• To further reinforce the suspicion that these dietary forms are probably not completely reliable, we can look at the average caloric intake for men and women, in the groups that ate the least and most red meat, respectively.
    Do you really feel that the women in the small meat group only eat an average of 1,200 calories a day? and that the men only eat about 1600 calories? A loss of around 800 calories compared to those who reported eating more meat. Either these people enjoy going very hungry, or it may be that they missed being reported to some ice cream stick. Whatever the case, I think we can conclude at this point that observational studies where ordinary mortals should fill in what they have eaten over the years do not prove a hoax.

What else is there to say?
Do you still feel that it is primarily red meat that leads to increased mortality?
In that case, we can look more closely at the risk increase itself. After all, it is reported that intake of unprocessed red meat increases the risk of premature death by 13%, while intake of processed red meat increases the risk by 20%. It sounds almost like a death sentence already there!
But assume that your current risk of dying of heart disease is, for example, 5%. A 20% increase will take you to a mighty 6%. Not as dramatic was it? and then we have not even proven that the cause is there at all.

Another remarkable detail in this study is the numbers of cholesterol. There we see that those who reported eating the least amount of red meat still have the worst cholesterol levels, while the group that eats the most red meat has the second best values. Why don't we see headlines in the newspapers that "Red meat lowers your cholesterol levels!” ?

In conclusion, I would say that I do not necessarily defend all types of meat and claim that it is completely harmless in unlimited quantities. However good the bacon is, it is often of questionable quality and contains substances that the body would manage without. Then I do not talk about the saturated fat, or even that the meat comes from pig and is classified as red. Even ordinary meat of poor quality may need to be restricted, as the animal is rarely bred with healthy methods. Another risk factor with meat is also found in the cooking method, where much indicates that cooking at too high temperatures can probably be harmful.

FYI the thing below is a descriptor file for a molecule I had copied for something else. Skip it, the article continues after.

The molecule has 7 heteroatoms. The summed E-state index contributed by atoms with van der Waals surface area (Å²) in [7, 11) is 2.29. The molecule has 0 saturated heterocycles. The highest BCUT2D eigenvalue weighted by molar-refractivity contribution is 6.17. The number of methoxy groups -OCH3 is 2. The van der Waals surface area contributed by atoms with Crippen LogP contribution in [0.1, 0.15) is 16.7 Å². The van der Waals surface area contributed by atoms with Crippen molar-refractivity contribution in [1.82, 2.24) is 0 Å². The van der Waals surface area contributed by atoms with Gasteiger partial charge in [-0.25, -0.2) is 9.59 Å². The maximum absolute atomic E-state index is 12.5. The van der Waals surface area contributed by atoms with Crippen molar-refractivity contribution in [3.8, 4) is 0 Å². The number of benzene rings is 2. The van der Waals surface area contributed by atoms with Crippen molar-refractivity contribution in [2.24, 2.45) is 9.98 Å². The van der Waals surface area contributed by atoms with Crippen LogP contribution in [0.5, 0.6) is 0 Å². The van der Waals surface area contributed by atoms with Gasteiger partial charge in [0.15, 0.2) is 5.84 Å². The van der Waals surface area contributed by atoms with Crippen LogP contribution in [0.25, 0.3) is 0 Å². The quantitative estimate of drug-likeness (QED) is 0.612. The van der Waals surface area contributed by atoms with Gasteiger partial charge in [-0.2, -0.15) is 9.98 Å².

However, I still insist that good quality meat is among the most nutritious and nutritious you can put in, especially when compared to whole wheat bread, pasta and legumes that are otherwise simply produced as beneficial and beneficial.
I also have no hurts to say about the study's calls to eat more fish and vegetables. However, these will never taste as good as a juicy freshly grilled steak.

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5 thoughts on “Do you die prematurely of red meat?

  1. Robin

    Word!

  2. Bengt

    Thumbs up for you.

    If it tastes like it costs. Well don't pretend that what you eat has been about emotional life ..

    • Whatever we eat, it hits something alive, if it is oats from a field where hundreds of creatures have been put to life for the field to be sown.
      Then we also have the aspect that if we had not raised the animals they would not have had a life at all. How do you feel about it yourself? Would you rather live half a life and lack the knowledge that you will die prematurely, or would you never have been born?
      Different individuals certainly have different answers to that question.

  3. jonna

    Had the carnivore decreased, not as many animals were forced to be born and thus not have to suffer solely because we humans have been brainwashed (by the meat companies that make money from us) that we die if we do not eat meat every day. We humans have been rewarded with the ability to be omnivorous, and can opt out of utilization by other individuals and yet live a long, healthy life without animal products.